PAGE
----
How proactive are companies when managing data?
33 percent of U.S. companies are not proactively putting in place systems to monitor, warehouse and protect their internal data, despite growing international regulations mandating it and heightened legal risks associated with data theft, a BigID and ServiceNow report reveals.
The joint study also found that American companies don’t tackle the issue of data management in a unified way. Instead, the responsibility is overseen by a mix of corporate offices, including legal, compliance and risk-management, which can lead to a failure to assess threats or to look at data management in a cohesive way.
“Data privacy and protection strategies not only play a critical role in upkeeping the health of an organization but also minimize the legal maelstrom of non-regulatory compliance,” said Heather Federman, Chief Privacy Officer at BigID.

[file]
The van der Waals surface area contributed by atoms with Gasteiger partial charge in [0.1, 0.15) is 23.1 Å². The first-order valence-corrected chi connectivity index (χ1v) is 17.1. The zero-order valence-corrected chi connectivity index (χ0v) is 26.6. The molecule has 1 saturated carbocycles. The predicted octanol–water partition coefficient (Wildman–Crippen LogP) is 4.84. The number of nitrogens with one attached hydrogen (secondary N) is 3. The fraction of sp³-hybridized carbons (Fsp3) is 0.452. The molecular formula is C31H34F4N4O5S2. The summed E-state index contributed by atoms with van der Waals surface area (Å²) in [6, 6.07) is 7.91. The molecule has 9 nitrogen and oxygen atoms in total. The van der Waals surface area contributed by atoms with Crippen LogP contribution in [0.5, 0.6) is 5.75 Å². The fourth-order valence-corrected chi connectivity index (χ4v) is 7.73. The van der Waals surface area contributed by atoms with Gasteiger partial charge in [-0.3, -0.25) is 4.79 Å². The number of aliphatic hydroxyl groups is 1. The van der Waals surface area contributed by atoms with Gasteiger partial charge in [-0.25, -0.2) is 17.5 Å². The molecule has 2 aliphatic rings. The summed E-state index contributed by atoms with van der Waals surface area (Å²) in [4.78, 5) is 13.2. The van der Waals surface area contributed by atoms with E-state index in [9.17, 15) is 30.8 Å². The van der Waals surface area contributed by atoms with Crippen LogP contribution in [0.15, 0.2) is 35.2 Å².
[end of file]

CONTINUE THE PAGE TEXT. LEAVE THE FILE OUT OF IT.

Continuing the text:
“Companies are compelled to invest in a data privacy infrastructure that incorporates privacy by design by sorting through its vast stores of data.”
“Consistent, reliable, policy-driven workflows are essential for organizations to scale with the privacy demands in our hybrid world of work,” said Vasant Balasubramanian, VP and GM of the Risk Business Unit at ServiceNow.
100 IT professionals were surveyed to gauge the importance of data security to their organizations and what strategies they’re employing to ensure it. Below are other details from the survey:
- Excel sheets were still the most used tool to manage data privacy and compliance with 53 percent of respondents reported relying on it. The heavy reliance on manual tools is slowing down the ability to proactively manage sensitive and regulated data.
- Organizations are struggling to maintain an accurate data inventory across their data landscape. 40 percent of respondents are simply scanning and identifying data in structured sources, while 12 percent have yet to analyze data in both structured and unstructured locations.
- “Data privacy and governance” and “assessing and managing risk” were the main goals driving privacy initiatives within organizations with 78 percent and 74 percent of respondents reporting them respectively.